In the wee hours of the mor­ning a minor alarm was oc­ca­sioned by a G.G.H.G. pat­rol re­por­ting an en­emy coun­ter-​at­tack but all re­mained peace­ful.  The mor­ning saw recce par­ties off again with the guns close be­hind to a posi­tion be­side POFI.  Nu­mer­ous mines were dis­cov­ered in this area but care was ta­ken and no cas­ual­ties were suf­fered.  Here 1 Cdn In­fan­try Divi­sion pas­sed thro­ugh and the Regi­ment re­mained in ac­tion until it was out of range and then moved a couple of miles back to a rest area.
21.  In the chase by the Divi­sion the Regi­ment had re­ac­ted in real “raz­zle daz­zle” fash­ion.  The chan­ges of plan, the rushes and de­lays, the traf­fic jams and some­what or­derly con­fu­sion were in the best tra­di­tion of the schemes in Eng­land.  The O.P. par­ties had a very ex­haus­ting and dis­cour­aging time.  The close coun­try and rol­ling hills made good ob­ser­va­tion dif­ficult.  The many wa­ter cour­ses and en­emy de­mo­li­tions com­pel­led FOOs to leave their vehi­cles and pro­ceed for­ward on foot.  Cable main­ten­ance was prac­ti­cally im­pos­si­ble be­cause of the tank move­ment and re­li­ance had to be pla­ced on 38 and 18 sets for com­muni­ca­tions.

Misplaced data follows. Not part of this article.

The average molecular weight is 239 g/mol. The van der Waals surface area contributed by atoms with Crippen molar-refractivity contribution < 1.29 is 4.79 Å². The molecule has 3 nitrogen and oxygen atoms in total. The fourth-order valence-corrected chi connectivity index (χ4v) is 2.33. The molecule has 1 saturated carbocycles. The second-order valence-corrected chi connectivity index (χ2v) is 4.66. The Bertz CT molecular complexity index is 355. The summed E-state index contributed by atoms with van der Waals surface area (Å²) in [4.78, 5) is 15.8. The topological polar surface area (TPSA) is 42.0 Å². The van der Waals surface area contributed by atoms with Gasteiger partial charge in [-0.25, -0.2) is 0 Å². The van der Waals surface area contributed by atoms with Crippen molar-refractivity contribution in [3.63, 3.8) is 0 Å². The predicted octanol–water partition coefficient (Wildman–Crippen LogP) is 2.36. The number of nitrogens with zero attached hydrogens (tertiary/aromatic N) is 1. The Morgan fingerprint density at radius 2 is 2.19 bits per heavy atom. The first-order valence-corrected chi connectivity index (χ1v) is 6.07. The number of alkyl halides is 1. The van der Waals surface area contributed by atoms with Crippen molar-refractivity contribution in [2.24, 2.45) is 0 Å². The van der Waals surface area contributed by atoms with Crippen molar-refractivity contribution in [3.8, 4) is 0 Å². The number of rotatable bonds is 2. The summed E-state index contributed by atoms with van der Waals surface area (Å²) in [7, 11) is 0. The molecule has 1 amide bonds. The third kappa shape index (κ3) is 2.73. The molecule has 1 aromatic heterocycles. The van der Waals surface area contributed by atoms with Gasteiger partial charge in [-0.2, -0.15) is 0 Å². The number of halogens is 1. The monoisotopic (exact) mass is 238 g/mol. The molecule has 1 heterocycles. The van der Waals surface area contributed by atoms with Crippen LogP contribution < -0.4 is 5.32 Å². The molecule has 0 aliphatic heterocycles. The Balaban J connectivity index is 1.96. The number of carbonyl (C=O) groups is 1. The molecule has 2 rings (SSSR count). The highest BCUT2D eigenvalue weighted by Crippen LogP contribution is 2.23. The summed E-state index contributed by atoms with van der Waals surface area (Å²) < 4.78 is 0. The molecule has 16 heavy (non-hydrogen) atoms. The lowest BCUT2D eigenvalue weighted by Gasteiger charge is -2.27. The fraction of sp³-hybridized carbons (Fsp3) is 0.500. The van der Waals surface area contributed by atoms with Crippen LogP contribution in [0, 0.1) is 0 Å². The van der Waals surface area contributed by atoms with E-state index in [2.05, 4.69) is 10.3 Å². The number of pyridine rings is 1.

22.  The rest area consisted of a num­ber of fields and the im­me­di­ate pri­or­ity tasks were main­ten­ance and sleep.  The Regi­ment then in­dul­ged to a man in a se­vere case of di­er­rea and queues were to be seen every­where.  On the 4th June the G.O.C. Ma­jor Gen­eral B.M. Hoff­meis­ter, DSO, ED, at­ten­ded a Mem­or­ial Ser­vice for those kil­led in ac­tion.  A few days la­ter he ad­dres­sed the unit in­for­mally, poin­ting out that the pace of an ad­vance is gov­erned by the ar­til­lery's abil­ity to give con­tin­uous sup­port.  In this re­spect the Regi­ment had never failed and he was very plea­sed with the mor­ale and spirit shown by all ranks.

ALVIGNANO - 14 Jun 44.

23.  On the 14th June the Regiment moved to ano­ther Rest Area near AL­VIG­NANO.